In unfinished business from the prior meeting, seal coating Carolyn, Dana, Gay Streets and the fire station parking lots were the topic of discussion. In July, the council agreed to allow Atlas Asphalt, the winning bidder for other chip coating and sealing projects in the Highland area, to submit a bid for the additional streets to also be coated and sealed. A motion was made by Alderman Lawrence Allen to accept the $9,043.16 bid; it was seconded by Alderman Woodrow Pardue. The vote was unanimous to allow Atlas to perform the work.
In other unfinished business, Highland City Council continued the discussion about the need for a barrier around the new fire station. In the July council meeting, the discussion was tabled until some options were found for the potential safety hazard created by the drop-off beside the fire station. Highland Fire Chief Stephen Davis brought some ideas about a chain linked fence to close off the hazardous area from the fire department. He located prices on the internet and posed this option to council. Highland Mayor Jerome Norwood also had ideas in which to address the needed barrier. He located a used guardrail system and presented the price of $2,801.77 to council. Members of council thought the guardrail was not a good idea because children could easily cross the low lying barrier. Because social functions will be hosted from time to time at the new fire station, Alderman David Harris suggested putting the fence system out for bid. The new station is due to open in about six weeks and Harris made it clear to council that the fence needed to be erected prior to opening. Alderman Joe Black seconded the motion and the vote was unanimous in agreement to put the fence system out for bid.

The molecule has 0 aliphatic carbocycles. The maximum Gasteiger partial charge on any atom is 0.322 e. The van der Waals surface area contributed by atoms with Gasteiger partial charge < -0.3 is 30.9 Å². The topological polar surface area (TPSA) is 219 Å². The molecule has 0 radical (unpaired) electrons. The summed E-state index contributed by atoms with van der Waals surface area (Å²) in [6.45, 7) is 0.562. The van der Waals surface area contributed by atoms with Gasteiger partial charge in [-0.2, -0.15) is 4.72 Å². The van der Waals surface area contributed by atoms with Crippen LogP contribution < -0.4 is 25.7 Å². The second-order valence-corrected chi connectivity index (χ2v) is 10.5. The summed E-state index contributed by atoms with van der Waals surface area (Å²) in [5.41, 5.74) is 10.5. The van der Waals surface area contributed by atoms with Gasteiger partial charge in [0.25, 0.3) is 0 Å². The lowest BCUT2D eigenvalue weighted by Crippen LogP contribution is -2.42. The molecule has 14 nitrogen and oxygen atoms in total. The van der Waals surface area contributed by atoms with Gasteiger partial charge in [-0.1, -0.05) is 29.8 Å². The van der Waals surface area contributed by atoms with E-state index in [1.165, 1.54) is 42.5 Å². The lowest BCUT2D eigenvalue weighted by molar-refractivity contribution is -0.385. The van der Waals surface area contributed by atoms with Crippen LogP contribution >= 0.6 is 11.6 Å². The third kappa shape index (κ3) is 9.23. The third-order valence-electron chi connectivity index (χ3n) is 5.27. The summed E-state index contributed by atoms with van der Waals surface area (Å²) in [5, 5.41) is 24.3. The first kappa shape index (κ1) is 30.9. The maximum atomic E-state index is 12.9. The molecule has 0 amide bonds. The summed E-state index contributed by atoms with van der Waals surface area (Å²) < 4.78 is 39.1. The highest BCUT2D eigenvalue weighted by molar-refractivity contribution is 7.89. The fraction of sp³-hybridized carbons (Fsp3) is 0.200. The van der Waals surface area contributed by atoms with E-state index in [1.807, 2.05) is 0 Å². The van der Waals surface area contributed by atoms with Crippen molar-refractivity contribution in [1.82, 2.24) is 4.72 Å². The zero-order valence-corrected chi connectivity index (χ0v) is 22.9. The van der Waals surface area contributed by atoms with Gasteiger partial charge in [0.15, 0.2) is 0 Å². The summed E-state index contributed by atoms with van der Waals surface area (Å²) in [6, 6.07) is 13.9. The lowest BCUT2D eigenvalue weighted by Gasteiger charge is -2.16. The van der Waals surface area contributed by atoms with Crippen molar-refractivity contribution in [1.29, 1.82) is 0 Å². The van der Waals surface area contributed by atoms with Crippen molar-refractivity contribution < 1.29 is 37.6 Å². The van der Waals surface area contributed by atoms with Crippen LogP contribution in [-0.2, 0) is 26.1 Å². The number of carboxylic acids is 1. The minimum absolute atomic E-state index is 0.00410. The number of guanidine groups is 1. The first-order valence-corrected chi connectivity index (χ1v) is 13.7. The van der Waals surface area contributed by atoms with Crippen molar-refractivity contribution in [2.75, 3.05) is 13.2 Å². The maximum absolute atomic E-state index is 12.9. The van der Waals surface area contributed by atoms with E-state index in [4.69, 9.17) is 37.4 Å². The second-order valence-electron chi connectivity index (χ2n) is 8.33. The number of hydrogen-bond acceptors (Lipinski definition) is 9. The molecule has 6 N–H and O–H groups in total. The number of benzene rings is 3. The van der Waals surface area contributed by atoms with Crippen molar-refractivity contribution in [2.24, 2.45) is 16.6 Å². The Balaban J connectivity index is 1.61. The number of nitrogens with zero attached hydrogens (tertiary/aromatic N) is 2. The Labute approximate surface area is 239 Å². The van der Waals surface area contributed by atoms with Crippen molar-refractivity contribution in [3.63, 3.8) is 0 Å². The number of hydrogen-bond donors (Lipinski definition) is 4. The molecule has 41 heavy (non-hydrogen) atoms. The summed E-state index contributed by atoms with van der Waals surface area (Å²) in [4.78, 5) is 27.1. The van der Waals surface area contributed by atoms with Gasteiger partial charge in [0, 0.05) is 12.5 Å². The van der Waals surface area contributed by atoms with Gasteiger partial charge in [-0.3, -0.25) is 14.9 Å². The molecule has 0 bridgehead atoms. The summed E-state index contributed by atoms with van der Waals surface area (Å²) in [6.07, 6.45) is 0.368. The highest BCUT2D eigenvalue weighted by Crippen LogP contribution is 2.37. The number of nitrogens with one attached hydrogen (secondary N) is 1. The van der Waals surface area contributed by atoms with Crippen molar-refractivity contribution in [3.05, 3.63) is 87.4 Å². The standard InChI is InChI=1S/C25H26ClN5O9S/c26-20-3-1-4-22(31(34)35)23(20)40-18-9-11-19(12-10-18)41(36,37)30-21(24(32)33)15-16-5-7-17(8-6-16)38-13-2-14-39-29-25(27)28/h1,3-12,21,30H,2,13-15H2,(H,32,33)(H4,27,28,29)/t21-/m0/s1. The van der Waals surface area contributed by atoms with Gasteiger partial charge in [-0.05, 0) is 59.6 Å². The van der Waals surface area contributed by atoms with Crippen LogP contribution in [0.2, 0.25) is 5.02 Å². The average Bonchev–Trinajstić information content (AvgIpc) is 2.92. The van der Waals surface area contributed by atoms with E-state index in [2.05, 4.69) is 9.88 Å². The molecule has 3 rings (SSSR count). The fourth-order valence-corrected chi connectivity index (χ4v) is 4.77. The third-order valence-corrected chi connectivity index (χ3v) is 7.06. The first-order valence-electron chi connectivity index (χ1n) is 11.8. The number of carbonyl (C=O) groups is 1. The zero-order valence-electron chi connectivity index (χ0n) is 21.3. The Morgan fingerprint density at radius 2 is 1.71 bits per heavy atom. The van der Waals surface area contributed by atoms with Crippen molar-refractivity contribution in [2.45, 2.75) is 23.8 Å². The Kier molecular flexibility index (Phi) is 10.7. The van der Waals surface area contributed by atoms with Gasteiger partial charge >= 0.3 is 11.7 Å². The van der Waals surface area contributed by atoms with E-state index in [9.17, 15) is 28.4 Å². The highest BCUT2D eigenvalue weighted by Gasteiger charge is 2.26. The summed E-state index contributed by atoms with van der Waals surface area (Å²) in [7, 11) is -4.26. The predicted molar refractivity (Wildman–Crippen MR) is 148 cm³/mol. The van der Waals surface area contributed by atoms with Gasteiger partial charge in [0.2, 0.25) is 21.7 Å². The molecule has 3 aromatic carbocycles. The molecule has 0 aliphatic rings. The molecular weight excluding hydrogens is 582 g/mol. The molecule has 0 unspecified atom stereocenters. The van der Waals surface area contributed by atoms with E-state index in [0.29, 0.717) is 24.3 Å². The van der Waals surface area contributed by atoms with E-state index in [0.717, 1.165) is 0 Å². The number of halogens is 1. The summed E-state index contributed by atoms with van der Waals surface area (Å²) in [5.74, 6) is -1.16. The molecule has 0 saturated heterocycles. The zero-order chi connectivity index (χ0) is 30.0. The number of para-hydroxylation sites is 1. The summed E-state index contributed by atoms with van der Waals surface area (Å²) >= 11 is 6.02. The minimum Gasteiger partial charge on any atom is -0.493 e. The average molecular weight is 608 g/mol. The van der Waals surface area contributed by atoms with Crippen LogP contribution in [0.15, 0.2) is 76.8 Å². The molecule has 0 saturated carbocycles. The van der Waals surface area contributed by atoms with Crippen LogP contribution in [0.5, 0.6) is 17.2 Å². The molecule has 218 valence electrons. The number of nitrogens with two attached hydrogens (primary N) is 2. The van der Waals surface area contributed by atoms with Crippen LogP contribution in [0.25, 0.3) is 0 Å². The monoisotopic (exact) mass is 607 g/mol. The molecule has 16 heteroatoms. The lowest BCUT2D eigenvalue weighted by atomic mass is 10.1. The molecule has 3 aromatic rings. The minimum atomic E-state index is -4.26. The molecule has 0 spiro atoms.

In new business, Norwood told council that the city's Durango had a cracked block. Because the Durango also needs major repairs to the front end, Norwood recommended selling the vehicle as is, at an auto auction. Council agreed to sell the vehicle.
Following this discussion, council went into executive session to discuss the need for a third full-time officer on the police department, as well as to discuss the appointment of a new police chief.
Council appointed officer Jeremy Stevens as the new police chief and agreed to advertise the position for a new officer.
Stevens is a 1999 Highland High School graduate who has lived in the Sharp County area since he was 10. Stevens's law enforcement history goes back nearly a decade to 2000 when he applied to the Cherokee Village Police Department's reserve officer program. In June of 2001, Stevens graduated the reserve officer's 100 hour course. In 2004, he was hired part- time with the Highland Police Department where he worked for nearly a year before becoming full-time. In August of 2005, Stevens attended the 587 hour course taught at Black River Technical School's Law Enforcement Training Academy. He graduated in November of 2005 where he worked until he was promoted to sergeant on Jan. 1, 2008. He worked in this capacity until his promotion to Highland Police Chief.
Stevens says he looks forward to serving the community in which he grew up and attended school.